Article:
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Job description: what does a restaurant manager do?
One of the central tasks of the restaurant manager is advising and serving guests. This involves a friendly greeting, assigning seats, expert advice on food and drinks, serving what you have ordered, preparing drinks, clearing used dishes, and, of course, correct invoicing and error-free cashing.
If more significant events such as family celebrations or conferences are planned, qualified advice for the guests from restaurant specialists is also desired. Many things have to be done in the background: tables are set again, glasses and cutlery polished, napkins folded, the restaurant area tidied up and cleaned, tables and chairs rearranged in event rooms, menus and drinks created, buffets set up and dismantled and many other larger and smaller tasks, some of which are always the same or can change at any time.
As a restaurant manager, you not only work in the dining room or at the bar but just as often in the various storage rooms. Depending on the local conditions, the work can also take place at the reception or outdoors. Room service is also an integral part of the work for restaurant professionals who are employed in hotels. For billing, advice, and planning, the employees also meet in offices or meeting rooms.
Gastronomy encompasses many areas and thus offers restaurant professionals a variety of uses. Inns, guest houses, restaurants, and hotels are certainly the most famous representatives. But also providers of catering services such as butchers or facility management companies can be potential trainers and employers. Even the retail sector offers suitable jobs in large department stores or delicatessen stores, for example.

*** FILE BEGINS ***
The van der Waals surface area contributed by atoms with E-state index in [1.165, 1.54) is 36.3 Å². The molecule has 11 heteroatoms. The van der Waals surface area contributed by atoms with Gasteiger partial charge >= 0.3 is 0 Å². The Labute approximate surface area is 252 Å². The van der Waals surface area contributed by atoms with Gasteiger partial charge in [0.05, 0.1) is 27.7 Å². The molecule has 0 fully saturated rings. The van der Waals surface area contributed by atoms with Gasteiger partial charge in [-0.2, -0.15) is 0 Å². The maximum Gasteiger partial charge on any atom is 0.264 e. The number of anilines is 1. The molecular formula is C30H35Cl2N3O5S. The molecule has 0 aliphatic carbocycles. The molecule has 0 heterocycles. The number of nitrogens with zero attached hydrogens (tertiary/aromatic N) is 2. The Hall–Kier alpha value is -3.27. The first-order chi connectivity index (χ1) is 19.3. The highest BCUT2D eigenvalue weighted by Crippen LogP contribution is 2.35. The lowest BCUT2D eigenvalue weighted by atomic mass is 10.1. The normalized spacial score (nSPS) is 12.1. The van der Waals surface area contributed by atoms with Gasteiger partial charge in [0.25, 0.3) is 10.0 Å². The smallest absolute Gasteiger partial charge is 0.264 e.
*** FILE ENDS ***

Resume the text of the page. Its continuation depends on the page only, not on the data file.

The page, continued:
Restaurant manager responsibilities and requirements
Restaurant professionals are usually the first point of contact for guests and an essential part of their overall impression of the hotel or restaurant in question. Anyone who opts for this apprenticeship should, therefore, not only have a high level of willingness to make contact but also be able to think and act in a very customer- and service-oriented manner – without losing sight of the employer’s economic interests.
Physical resilience is also essential, as most of the time is spent standing and walking and heavy objects such as tables or crates have to be carried. In addition, as a restaurant specialist, you have to be able to deal with stress. Even in a fully occupied restaurant and late at night, guests want to be served quickly and in a friendly manner.
Organizational skills and good memory are essential for a smooth and effective workflow. This is about planning and preparing larger events and the daily routine of advising and serving. As a restaurant specialist, you usually always work in a team. Be it the contact with other service staff, the employees in the kitchen, or other departments in the hotel or restaurant: A strong ability to work in a team is essential to create a pleasant working atmosphere and facilitate day-to-day work.
For restaurant professionals, math skills are essential to avoid making mistakes when creating invoices and cashing out. Good English is necessary for communicating with guests, as is good French or Spanish to communicate with foreign guests. Basics in French can be an asset, as some technical terms have their origins in this language. Other foreign language skills are, of course, always welcome.